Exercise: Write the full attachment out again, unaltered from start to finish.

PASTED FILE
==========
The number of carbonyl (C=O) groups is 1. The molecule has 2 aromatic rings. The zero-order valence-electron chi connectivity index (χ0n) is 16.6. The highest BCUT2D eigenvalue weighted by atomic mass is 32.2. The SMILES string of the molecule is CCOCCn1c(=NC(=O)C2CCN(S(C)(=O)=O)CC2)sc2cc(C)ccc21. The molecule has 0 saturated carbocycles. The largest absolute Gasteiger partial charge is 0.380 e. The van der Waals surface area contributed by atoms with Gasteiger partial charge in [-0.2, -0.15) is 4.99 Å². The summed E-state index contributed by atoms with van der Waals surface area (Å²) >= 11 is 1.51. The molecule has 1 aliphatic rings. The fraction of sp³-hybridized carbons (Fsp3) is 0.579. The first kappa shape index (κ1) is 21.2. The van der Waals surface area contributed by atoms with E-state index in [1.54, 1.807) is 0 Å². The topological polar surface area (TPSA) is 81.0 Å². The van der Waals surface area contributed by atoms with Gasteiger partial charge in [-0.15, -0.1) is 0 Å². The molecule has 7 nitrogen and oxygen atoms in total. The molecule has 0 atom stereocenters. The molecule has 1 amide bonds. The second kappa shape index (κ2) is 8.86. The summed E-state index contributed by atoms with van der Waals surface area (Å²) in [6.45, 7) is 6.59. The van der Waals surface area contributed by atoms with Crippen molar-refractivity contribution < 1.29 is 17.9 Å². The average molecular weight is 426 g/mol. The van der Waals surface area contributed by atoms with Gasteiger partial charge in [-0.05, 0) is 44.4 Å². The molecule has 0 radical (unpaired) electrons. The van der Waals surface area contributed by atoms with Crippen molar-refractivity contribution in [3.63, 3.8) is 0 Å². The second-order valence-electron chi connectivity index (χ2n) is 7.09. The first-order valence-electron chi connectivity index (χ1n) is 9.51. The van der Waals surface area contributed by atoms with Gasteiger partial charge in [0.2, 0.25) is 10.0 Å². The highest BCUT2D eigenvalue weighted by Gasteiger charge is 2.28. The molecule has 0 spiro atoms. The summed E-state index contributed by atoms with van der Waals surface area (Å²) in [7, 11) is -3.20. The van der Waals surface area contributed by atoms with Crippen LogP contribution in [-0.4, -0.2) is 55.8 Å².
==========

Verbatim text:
The number of carbonyl (C=O) groups is 1. The molecule has 2 aromatic rings. The zero-order valence-electron chi connectivity index (χ0n) is 16.6. The highest BCUT2D eigenvalue weighted by atomic mass is 32.2. The SMILES string of the molecule is CCOCCn1c(=NC(=O)C2CCN(S(C)(=O)=O)CC2)sc2cc(C)ccc21. The molecule has 0 saturated carbocycles. The largest absolute Gasteiger partial charge is 0.380 e. The van der Waals surface area contributed by atoms with Gasteiger partial charge in [-0.2, -0.15) is 4.99 Å². The summed E-state index contributed by atoms with van der Waals surface area (Å²) >= 11 is 1.51. The molecule has 1 aliphatic rings. The fraction of sp³-hybridized carbons (Fsp3) is 0.579. The first kappa shape index (κ1) is 21.2. The van der Waals surface area contributed by atoms with E-state index in [1.54, 1.807) is 0 Å². The topological polar surface area (TPSA) is 81.0 Å². The van der Waals surface area contributed by atoms with Gasteiger partial charge in [-0.15, -0.1) is 0 Å². The molecule has 7 nitrogen and oxygen atoms in total. The molecule has 0 atom stereocenters. The molecule has 1 amide bonds. The second kappa shape index (κ2) is 8.86. The summed E-state index contributed by atoms with van der Waals surface area (Å²) in [6.45, 7) is 6.59. The van der Waals surface area contributed by atoms with Crippen molar-refractivity contribution < 1.29 is 17.9 Å². The average molecular weight is 426 g/mol. The van der Waals surface area contributed by atoms with Gasteiger partial charge in [-0.05, 0) is 44.4 Å². The molecule has 0 radical (unpaired) electrons. The van der Waals surface area contributed by atoms with Crippen molar-refractivity contribution in [3.63, 3.8) is 0 Å². The second-order valence-electron chi connectivity index (χ2n) is 7.09. The first-order valence-electron chi connectivity index (χ1n) is 9.51. The van der Waals surface area contributed by atoms with Gasteiger partial charge in [0.2, 0.25) is 10.0 Å². The highest BCUT2D eigenvalue weighted by Gasteiger charge is 2.28. The molecule has 0 spiro atoms. The summed E-state index contributed by atoms with van der Waals surface area (Å²) in [7, 11) is -3.20. The van der Waals surface area contributed by atoms with Crippen LogP contribution in [-0.4, -0.2) is 55.8 Å².